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Archived: Care by Angels Requires improvement

Reports


Inspection carried out on 19 December 2017

During a routine inspection

This inspection took place on the 19 December 2017 and the 9 January 2018 and was announced. This was the first inspection of the service since it was registered with the Care Quality Commission.

This service is a domiciliary care agency. It provides personal care to people living in their own houses and flats in the community. It provides a service to older adults. Five people were using the service at the time of inspection.

The service had a registered manager in place. A registered manager is a person who has registered with the Care Quality Commission to manage the service. Like registered providers, they are ‘registered persons’. Registered persons have legal responsibility for meeting the requirements in the Health and Social Care Act 2008 and associated Regulations about how the service is run.

During this inspection we found two breaches of regulations. The service did not have sufficiently robust staff recruitment procedures in place and quality assurance and monitoring systems were not always effective. You can see what action we have asked the provider to take at the end of the full version of this report.

Appropriate safeguarding procedures were in place and people told us they felt safe using the service. Risk assessments provided information about how to support people in a safe manner. Staff had a good understanding about infection control issues and used protective clothing to help prevent the spread of infection. Lessons were learnt when accidents or incidents occurred to help improve the service.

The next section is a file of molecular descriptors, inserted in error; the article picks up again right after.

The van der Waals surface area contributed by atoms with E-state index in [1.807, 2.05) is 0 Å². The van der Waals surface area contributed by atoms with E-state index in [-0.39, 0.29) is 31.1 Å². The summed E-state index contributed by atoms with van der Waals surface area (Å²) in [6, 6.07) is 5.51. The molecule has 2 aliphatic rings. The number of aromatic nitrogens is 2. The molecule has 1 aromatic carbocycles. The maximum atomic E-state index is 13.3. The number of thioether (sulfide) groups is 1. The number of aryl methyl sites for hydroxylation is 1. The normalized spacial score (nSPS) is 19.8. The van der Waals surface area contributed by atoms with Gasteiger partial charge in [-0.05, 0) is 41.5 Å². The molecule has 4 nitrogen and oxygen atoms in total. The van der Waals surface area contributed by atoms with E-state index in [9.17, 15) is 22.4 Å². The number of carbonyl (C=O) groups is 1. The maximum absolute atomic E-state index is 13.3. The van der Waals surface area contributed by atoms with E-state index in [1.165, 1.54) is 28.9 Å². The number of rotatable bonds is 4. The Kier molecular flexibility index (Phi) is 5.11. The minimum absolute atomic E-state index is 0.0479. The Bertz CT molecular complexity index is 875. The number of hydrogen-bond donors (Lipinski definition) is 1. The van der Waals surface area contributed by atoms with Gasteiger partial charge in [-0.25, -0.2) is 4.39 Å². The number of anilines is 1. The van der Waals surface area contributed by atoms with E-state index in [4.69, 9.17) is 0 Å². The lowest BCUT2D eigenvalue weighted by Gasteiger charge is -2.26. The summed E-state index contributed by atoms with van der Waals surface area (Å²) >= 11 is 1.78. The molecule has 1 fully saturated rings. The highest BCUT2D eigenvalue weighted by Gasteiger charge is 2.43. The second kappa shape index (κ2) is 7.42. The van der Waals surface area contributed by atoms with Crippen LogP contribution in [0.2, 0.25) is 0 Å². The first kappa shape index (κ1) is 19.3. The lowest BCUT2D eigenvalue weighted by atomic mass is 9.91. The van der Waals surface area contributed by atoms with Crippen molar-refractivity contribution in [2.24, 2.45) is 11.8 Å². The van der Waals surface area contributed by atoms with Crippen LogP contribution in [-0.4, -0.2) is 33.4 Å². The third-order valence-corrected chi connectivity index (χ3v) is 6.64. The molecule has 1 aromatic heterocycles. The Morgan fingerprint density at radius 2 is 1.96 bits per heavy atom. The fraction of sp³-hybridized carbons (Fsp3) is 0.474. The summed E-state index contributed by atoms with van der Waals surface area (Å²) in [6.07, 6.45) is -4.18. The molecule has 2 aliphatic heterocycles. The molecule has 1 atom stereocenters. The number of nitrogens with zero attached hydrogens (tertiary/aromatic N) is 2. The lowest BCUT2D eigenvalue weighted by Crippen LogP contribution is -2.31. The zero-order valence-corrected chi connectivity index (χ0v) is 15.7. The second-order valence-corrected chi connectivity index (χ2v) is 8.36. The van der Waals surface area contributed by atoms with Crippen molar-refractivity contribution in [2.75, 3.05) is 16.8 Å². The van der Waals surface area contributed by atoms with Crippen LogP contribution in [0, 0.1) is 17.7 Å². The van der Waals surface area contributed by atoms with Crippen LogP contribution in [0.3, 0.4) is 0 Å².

People’s needs were assessed before they began using the service. Staff received training and supervision to support them, in their role. Where the service supported people with meal preparation they were able to choose what they ate and drank. People were supported to access relevant health care professionals. People were able to make choices for themselves where they had the capacity to do so and the service operated in line the Mental Capacity Act 2005.

People told us they were treated with respect and that staff were caring. Staff had a good understanding of how to promote people’s privacy, independence and dignity.

Care plans were in place which set out how to meet people’s individual needs and these were subject to review. The service had a complaints procedure in place and people knew how to make a complaint. The service worked with other agencies to support people with end of life care.

Staff and people spoke positively about the registered manager. The service had systems in place for seeking the views of people on the running of the service.